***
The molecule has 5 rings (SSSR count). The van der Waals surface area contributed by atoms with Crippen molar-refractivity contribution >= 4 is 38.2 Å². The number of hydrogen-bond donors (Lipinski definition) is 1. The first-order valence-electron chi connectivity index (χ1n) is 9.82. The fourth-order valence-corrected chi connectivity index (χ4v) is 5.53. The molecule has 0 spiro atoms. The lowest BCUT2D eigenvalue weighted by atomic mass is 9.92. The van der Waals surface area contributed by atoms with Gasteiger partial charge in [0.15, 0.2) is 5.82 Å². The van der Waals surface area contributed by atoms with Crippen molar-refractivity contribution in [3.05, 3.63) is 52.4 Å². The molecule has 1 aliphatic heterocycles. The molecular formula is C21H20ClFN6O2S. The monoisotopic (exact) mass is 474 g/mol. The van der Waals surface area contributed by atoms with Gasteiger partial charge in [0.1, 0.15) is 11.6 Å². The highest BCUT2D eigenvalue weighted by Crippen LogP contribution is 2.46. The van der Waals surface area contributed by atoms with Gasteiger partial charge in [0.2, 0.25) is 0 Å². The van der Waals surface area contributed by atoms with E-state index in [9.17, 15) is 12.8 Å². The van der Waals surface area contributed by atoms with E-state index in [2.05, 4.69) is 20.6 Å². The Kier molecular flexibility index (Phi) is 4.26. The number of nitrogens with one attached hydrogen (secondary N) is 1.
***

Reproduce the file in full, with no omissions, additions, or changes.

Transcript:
The molecule has 5 rings (SSSR count). The van der Waals surface area contributed by atoms with Crippen molar-refractivity contribution >= 4 is 38.2 Å². The number of hydrogen-bond donors (Lipinski definition) is 1. The first-order valence-electron chi connectivity index (χ1n) is 9.82. The fourth-order valence-corrected chi connectivity index (χ4v) is 5.53. The molecule has 0 spiro atoms. The lowest BCUT2D eigenvalue weighted by atomic mass is 9.92. The van der Waals surface area contributed by atoms with Gasteiger partial charge in [0.15, 0.2) is 5.82 Å². The van der Waals surface area contributed by atoms with Crippen molar-refractivity contribution in [3.05, 3.63) is 52.4 Å². The molecule has 1 aliphatic heterocycles. The molecular formula is C21H20ClFN6O2S. The monoisotopic (exact) mass is 474 g/mol. The van der Waals surface area contributed by atoms with Gasteiger partial charge in [0.1, 0.15) is 11.6 Å². The highest BCUT2D eigenvalue weighted by Crippen LogP contribution is 2.46. The van der Waals surface area contributed by atoms with Gasteiger partial charge in [0.2, 0.25) is 0 Å². The van der Waals surface area contributed by atoms with E-state index in [9.17, 15) is 12.8 Å². The van der Waals surface area contributed by atoms with E-state index in [2.05, 4.69) is 20.6 Å². The Kier molecular flexibility index (Phi) is 4.26. The number of nitrogens with one attached hydrogen (secondary N) is 1.